Mini Bowling Ball Reaction/Layout Guide
by Jeff Piroozshad
Welcome, seeker of information. On this web page, you will find the information that you've been looking for...if, that is, you've been looking for information pertaining to the proper way to map out a bowling ball to achieve the ball reaction you desire.
When drilling a bowling ball, there are generally three points on the ball that will influence the reaction of the ball after drilling. They are the Locator Pin (Pin), the Center of Gravity (CG) and the Mass Bias (MB). You will also need to know the location of your Positive Axis Point (PAP) and the general location of your track (the first flare) on the ball. As a general rule of thumb (well, in my opinion anyway), the pin position controls what the ball does for the first 40 feet of the lane and the MB position controls what the ball does on the last 20 feet of the lane. These two controlling factors combined with the surface preparation of the ball (dull, shiny, grit sandpaper or polish used) will control most of the ball's reaction. This article will not cover surface preparation; still, it is important to understand that surface prep represents the majority of what a ball will do on the lane.
Center of Gravity Locator Pin Position Mass Bias Position
Center of Gravity
We will start with the Center of Gravity, because it is the easiest to understand. First off, the static weights resulting from CG placement only control about 5-10% of a ball's reaction. This number used to be much greater, however, the dynamics of bowling ball cores and the friction generated by new ball coverstocks have given much more precedence to core positioning and surface than ever before.
The CG is usually marked on the ball with a punchmark, a small punched dot on the ball. Underneath this punch mark, there are a couple of extra ounces of weight to make up for the roughly 2.5 ounces that are removed during drilling. This way, the ball retains its balance and doesn't wobble down the lane because of the top of the ball being lighter than the bottom of the ball. However, over the years bowlers realized that they could drill the holes on other places on the ball thereby shifting the CG to the side. This changes the reaction characteristics because now one side of the ball is heavier than the other side, so the ball will want to lean more in that direction.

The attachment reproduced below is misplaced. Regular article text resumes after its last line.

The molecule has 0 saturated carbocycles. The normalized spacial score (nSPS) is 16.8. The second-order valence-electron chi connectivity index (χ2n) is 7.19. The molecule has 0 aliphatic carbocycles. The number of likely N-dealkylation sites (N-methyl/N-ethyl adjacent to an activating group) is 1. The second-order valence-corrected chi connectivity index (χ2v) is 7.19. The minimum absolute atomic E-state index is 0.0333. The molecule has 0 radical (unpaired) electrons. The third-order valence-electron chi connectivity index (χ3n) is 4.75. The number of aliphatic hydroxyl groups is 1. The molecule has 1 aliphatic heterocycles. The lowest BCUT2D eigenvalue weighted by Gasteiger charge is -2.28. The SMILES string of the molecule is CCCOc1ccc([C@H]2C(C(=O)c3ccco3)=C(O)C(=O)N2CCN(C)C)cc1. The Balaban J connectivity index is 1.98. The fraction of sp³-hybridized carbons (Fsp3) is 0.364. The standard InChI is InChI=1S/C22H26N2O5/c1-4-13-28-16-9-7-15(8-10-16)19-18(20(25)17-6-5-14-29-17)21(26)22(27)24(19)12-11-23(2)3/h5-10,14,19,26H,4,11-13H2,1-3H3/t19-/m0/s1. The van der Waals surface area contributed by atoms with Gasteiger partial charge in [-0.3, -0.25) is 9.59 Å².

There are six (6) types of static weights that result from shifting the location of the CG away from the center of your grip:
Positive/Negative Side Weight
Positive side weight means that the CG is shifted towards the side of the ball that is hooking into the pins. If you're right-handed and throw a hook, it's the right side of the ball as you look at your grip with the fingerholes up and thumbhole down. It is also the opposite side of your ball from where your track is. This is the side of the ball where your PAP is located.
Positive and negative side weights have effects on when and how much the ball will hook. A ball with positive side weight will hook later and hook more. A ball with negative side weight will hook sooner and hook less.
ABC/WIBC regulations place a limit of one ounce of side weight, either positive or negative. This is measured by weighing the ball on a "dodo scale." You compare the weight with the ball facing in one direction to the weight with the ball facing in the other direction. The center of the grip faces up and for one measurement, the fingers are above the thumbhole and for the other measurement, the thumbhole is above the fingerholes (one day I'll get pictures of this and post them).
Finger and thumb weight mean the CG is shifted up or down towards the finger or thumb holes. Finger weight will make the ball go longer down the lane and have a snappier backend reaction. Thumb weight makes the ball roll sooner and have more of a smoother arc when it starts to hook.
ABC/WIBC regulations place a limit of no more than one ounce of finger or thumb weight. Again, this is measured on a dodo scale by comparing two sides of the ball. The center of the grip again faces up, but this time, the finger holes face left on one measurement and right on the other measurement (you're comparing the finger half of the ball with the thumb half of the ball).
As mentioned previously, bowling balls come with extra weight placed under the center of gravity punch on the ball to balance out the weight taken out by drilling holes. This weight is called top weight because it is located in the top of the bowling ball. Bowling balls generally are manufactured with anywhere from two to four ounces of top weight although it is possible to find balls that fall outside that range. Lightweight balls are made with less top weight generally for two reasons. Light balls generally are drilled for children so the holes are smaller, meaning there is less weight removed that needs to be balanced out. Also, since the ball has less total weight, an ounce or two of top weight will have more effect on the ball's dynamics and throw them "out of whack."
Top weight has a similar effect as finger weight: the ball will go longer down the lane and snap a bit more on the backend. Likewise, bottom weight is like thumb weight in that it makes the ball roll earlier and arc more.
Unlike other static weights, ABC/WIBC regulations allow up to 3 ounces of either top or bottom weight. This is measured on the dodo scale by comparing the drilled side of the ball (top) to the non-drilled (bottom) side of the ball.